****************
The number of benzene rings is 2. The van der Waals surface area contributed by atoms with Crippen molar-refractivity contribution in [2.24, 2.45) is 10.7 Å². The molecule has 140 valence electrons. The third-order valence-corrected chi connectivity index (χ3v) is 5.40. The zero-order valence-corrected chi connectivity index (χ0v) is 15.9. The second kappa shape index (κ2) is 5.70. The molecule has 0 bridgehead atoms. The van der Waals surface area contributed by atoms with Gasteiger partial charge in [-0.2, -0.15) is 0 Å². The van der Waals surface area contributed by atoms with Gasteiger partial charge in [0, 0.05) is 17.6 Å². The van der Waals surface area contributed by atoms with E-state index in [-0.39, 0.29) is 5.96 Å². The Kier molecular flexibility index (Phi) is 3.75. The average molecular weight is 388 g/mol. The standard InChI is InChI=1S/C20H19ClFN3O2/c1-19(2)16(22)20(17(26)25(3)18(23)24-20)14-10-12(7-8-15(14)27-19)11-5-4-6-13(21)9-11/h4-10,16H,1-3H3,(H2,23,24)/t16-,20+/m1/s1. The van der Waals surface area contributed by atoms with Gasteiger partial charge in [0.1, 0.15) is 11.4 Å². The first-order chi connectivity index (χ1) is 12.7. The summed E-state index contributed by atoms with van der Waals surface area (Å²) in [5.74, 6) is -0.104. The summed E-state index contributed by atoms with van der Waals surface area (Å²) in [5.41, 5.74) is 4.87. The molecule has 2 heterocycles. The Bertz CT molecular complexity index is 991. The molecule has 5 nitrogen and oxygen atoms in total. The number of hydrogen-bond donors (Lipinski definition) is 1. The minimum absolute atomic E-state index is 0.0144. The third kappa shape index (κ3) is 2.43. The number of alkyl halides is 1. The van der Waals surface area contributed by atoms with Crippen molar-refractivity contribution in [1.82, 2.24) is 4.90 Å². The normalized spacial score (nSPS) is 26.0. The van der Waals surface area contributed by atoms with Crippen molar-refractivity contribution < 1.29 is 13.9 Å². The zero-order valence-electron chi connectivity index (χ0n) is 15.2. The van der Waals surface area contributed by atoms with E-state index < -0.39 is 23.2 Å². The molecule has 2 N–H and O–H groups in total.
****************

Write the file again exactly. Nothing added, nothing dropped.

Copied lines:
The number of benzene rings is 2. The van der Waals surface area contributed by atoms with Crippen molar-refractivity contribution in [2.24, 2.45) is 10.7 Å². The molecule has 140 valence electrons. The third-order valence-corrected chi connectivity index (χ3v) is 5.40. The zero-order valence-corrected chi connectivity index (χ0v) is 15.9. The second kappa shape index (κ2) is 5.70. The molecule has 0 bridgehead atoms. The van der Waals surface area contributed by atoms with Gasteiger partial charge in [-0.2, -0.15) is 0 Å². The van der Waals surface area contributed by atoms with Gasteiger partial charge in [0, 0.05) is 17.6 Å². The van der Waals surface area contributed by atoms with E-state index in [-0.39, 0.29) is 5.96 Å². The Kier molecular flexibility index (Phi) is 3.75. The average molecular weight is 388 g/mol. The standard InChI is InChI=1S/C20H19ClFN3O2/c1-19(2)16(22)20(17(26)25(3)18(23)24-20)14-10-12(7-8-15(14)27-19)11-5-4-6-13(21)9-11/h4-10,16H,1-3H3,(H2,23,24)/t16-,20+/m1/s1. The van der Waals surface area contributed by atoms with Gasteiger partial charge in [0.1, 0.15) is 11.4 Å². The first-order chi connectivity index (χ1) is 12.7. The summed E-state index contributed by atoms with van der Waals surface area (Å²) in [5.74, 6) is -0.104. The summed E-state index contributed by atoms with van der Waals surface area (Å²) in [5.41, 5.74) is 4.87. The molecule has 2 heterocycles. The Bertz CT molecular complexity index is 991. The molecule has 5 nitrogen and oxygen atoms in total. The number of hydrogen-bond donors (Lipinski definition) is 1. The minimum absolute atomic E-state index is 0.0144. The third kappa shape index (κ3) is 2.43. The number of alkyl halides is 1. The van der Waals surface area contributed by atoms with Crippen molar-refractivity contribution in [1.82, 2.24) is 4.90 Å². The normalized spacial score (nSPS) is 26.0. The van der Waals surface area contributed by atoms with Crippen molar-refractivity contribution < 1.29 is 13.9 Å². The zero-order valence-electron chi connectivity index (χ0n) is 15.2. The van der Waals surface area contributed by atoms with E-state index < -0.39 is 23.2 Å². The molecule has 2 N–H and O–H groups in total.